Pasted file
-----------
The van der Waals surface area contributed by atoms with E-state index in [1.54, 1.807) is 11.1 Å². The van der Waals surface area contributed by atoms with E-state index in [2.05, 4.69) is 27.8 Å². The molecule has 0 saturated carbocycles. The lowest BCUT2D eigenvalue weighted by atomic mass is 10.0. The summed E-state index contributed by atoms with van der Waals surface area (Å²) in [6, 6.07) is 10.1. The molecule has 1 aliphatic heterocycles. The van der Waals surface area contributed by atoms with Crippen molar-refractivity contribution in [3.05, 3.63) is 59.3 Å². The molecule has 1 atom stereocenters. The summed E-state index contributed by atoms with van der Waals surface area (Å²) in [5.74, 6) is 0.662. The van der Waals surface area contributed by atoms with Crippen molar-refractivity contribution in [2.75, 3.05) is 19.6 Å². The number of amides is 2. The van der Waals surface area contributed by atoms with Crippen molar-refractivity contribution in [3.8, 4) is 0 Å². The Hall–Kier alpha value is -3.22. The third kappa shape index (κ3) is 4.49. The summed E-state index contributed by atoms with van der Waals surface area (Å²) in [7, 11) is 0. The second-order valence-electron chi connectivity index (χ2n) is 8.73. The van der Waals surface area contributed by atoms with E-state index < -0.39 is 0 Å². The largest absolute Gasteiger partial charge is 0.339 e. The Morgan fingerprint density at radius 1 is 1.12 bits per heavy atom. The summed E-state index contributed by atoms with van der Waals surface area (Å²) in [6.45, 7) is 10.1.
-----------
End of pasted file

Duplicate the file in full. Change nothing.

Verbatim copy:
The van der Waals surface area contributed by atoms with E-state index in [1.54, 1.807) is 11.1 Å². The van der Waals surface area contributed by atoms with E-state index in [2.05, 4.69) is 27.8 Å². The molecule has 0 saturated carbocycles. The lowest BCUT2D eigenvalue weighted by atomic mass is 10.0. The summed E-state index contributed by atoms with van der Waals surface area (Å²) in [6, 6.07) is 10.1. The molecule has 1 aliphatic heterocycles. The van der Waals surface area contributed by atoms with Crippen molar-refractivity contribution in [3.05, 3.63) is 59.3 Å². The molecule has 1 atom stereocenters. The summed E-state index contributed by atoms with van der Waals surface area (Å²) in [5.74, 6) is 0.662. The van der Waals surface area contributed by atoms with Crippen molar-refractivity contribution in [2.75, 3.05) is 19.6 Å². The number of amides is 2. The van der Waals surface area contributed by atoms with Crippen molar-refractivity contribution in [3.8, 4) is 0 Å². The Hall–Kier alpha value is -3.22. The third kappa shape index (κ3) is 4.49. The summed E-state index contributed by atoms with van der Waals surface area (Å²) in [7, 11) is 0. The second-order valence-electron chi connectivity index (χ2n) is 8.73. The van der Waals surface area contributed by atoms with E-state index < -0.39 is 0 Å². The largest absolute Gasteiger partial charge is 0.339 e. The Morgan fingerprint density at radius 1 is 1.12 bits per heavy atom. The summed E-state index contributed by atoms with van der Waals surface area (Å²) in [6.45, 7) is 10.1.